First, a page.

Focusing heavily on the credentials of `NetWorth`, Bill talked of the importance of the network and how that is traditional as well as modern thinking. “Networking hasn’t changed in years. We’ve always talked to each other, in the pub, on the bus, at weddings – now we do it on internet channels which we’ve called social media,” Bill said matter-of-factly.
Remembering harder times, he said that with no job and nothing purposeful to do (though he didn’t tell people this), instead of watching TV he jumped onto Twitter and LinkedIn and started talking to people. A lot. Gradually, people got to know him because he was interesting and generated content that people saw as personal and entertaining to them. This formed the basis for another powerful argument: “The general saying in the social media sphere is that ‘content is king’. Yeah ok, but only if the right people see it! You need to make sure it’s actually reaching the right people! `FOUND content is king`.”
Ensuring your content reaches the right demographic (another question asked by the audience) depends on best distribution of the right content, and ultimately, Edgerank. Edgerank determines whether or not what you post on Twitter, Facebook or any of the social networks you see around these days actually gets seen by people, let alone read. Bill simplified it that say, if someone ‘likes’ your content, you get one point. If someone shares it, you get two points. If someone comments on it – you’ve got yourself full marks, because Edgerank will place it higher on the ‘list’.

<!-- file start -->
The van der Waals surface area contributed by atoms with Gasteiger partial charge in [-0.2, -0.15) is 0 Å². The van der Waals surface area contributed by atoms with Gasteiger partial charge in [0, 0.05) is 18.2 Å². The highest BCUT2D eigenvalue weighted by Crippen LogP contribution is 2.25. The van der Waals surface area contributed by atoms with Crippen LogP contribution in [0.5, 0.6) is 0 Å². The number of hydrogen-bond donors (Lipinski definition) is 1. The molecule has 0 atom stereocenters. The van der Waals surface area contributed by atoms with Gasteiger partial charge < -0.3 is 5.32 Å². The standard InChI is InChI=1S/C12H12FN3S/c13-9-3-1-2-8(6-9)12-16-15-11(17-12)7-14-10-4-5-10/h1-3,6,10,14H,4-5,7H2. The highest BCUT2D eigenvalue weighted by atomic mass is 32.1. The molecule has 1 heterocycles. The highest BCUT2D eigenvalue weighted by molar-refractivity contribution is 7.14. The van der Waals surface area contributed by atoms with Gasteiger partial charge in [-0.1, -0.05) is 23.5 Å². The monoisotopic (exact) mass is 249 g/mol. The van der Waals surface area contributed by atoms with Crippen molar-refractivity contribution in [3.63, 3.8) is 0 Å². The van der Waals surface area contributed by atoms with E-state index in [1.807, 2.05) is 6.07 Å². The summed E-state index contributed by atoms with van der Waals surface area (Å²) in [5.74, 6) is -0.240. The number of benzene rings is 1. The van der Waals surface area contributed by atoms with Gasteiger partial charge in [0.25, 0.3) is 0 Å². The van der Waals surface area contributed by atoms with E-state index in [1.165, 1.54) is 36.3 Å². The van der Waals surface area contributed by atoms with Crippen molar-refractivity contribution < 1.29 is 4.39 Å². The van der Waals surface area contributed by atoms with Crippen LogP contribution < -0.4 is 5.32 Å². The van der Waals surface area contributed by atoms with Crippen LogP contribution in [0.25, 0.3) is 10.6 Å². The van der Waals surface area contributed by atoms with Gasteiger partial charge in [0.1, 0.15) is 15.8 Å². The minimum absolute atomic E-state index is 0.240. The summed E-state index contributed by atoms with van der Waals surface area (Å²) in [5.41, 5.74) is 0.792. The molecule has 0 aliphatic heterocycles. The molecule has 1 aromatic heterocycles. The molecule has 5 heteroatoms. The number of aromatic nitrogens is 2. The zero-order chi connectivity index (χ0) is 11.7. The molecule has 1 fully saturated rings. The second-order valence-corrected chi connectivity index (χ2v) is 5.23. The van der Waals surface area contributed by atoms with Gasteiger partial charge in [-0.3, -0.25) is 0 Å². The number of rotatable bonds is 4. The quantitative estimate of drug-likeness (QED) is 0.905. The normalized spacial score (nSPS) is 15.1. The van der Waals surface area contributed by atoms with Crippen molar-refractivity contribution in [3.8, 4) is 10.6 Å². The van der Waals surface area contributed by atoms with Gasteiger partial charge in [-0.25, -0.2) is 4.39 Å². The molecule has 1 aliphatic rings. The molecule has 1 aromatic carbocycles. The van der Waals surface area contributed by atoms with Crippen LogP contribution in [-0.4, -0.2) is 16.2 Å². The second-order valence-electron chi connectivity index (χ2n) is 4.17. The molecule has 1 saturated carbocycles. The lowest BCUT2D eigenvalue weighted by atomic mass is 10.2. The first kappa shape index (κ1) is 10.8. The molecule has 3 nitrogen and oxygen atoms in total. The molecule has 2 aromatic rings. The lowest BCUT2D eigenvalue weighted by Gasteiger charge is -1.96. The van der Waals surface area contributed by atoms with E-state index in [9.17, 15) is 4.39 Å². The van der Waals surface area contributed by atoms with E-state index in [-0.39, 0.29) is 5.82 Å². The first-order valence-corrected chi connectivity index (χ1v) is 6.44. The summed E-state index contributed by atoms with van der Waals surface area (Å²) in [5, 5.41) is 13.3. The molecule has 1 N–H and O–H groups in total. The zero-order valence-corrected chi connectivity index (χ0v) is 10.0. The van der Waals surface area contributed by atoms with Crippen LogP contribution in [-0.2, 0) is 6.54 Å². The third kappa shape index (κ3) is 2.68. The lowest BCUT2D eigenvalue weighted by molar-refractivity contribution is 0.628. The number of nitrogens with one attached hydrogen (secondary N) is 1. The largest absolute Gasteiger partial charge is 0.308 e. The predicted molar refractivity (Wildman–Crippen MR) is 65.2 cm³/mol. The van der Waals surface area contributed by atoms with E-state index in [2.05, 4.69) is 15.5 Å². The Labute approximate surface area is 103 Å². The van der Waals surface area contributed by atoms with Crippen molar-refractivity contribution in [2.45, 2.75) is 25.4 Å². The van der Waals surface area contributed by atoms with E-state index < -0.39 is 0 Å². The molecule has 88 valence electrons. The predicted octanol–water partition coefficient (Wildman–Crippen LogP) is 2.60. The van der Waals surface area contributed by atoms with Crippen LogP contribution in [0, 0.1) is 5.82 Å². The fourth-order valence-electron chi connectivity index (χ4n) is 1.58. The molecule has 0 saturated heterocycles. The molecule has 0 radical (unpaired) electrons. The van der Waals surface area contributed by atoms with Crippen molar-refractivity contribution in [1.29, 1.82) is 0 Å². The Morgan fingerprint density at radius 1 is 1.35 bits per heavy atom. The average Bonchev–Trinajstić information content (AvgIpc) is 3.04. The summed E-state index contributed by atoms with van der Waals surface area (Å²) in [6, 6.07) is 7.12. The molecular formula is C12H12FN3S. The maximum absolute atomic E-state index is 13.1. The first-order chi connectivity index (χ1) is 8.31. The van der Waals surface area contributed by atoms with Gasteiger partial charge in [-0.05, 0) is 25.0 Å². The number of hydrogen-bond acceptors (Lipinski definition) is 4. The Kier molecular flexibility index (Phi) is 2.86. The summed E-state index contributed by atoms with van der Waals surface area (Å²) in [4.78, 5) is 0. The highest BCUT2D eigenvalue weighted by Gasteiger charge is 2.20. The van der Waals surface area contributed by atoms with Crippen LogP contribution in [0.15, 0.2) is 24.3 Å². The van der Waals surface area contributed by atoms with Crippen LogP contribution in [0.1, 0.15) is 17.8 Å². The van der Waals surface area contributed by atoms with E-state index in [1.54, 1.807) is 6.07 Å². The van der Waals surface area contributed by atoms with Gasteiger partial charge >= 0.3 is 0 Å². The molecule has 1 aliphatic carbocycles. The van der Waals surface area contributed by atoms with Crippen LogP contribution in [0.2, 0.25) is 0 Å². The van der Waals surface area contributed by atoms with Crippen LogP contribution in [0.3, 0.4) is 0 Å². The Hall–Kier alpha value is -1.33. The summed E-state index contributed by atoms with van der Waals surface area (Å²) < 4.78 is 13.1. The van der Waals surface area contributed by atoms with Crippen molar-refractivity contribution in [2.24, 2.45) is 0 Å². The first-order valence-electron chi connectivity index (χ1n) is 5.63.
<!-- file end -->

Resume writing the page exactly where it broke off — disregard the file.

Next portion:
“If people don’t interact with your stuff, your stuff is invisible,” he grinned.
He talked very much around the objective of wanting less applicants, but more right applicants.
Using an extremely successful example of a social media campaign he had run in the past, Bill talked about trying to find top C++ programmers (a highly sought-after computer programming language). Firstly, he and his team created a Twitter list of all programmers who had listed themselves as working at the geographically opposing company. Tuning into this list allowed Bill and his team to see what the programmers were talking about. As it turned out, they were talking about coffee and Family Guy. Immediately they knew what these guys were interested in, but more importantly what they were talking about. It turned out that not only were they able to find out this, but from various ‘check-ins’ on social networks they were able to establish the Starbucks they drank their coffee at so they could place a paid ad for C++ programmers outside the Starbucks that Twitter list congregated at.
Bill’s presentation focused on #SocialRecruiting in 7 Words. They were: NetWorth, Brand, Content, Data, Audience, Interaction, Mobility.
We were running 20 minutes over time, but nobody was shuffling in their seats. The content of the talks was commented after, as being relevant and engaging – with each speaker hitting the marks for different people in the room.
Thank you to Tiffany and Bill for taking the time to come and present to our audience with such knowledge and passion.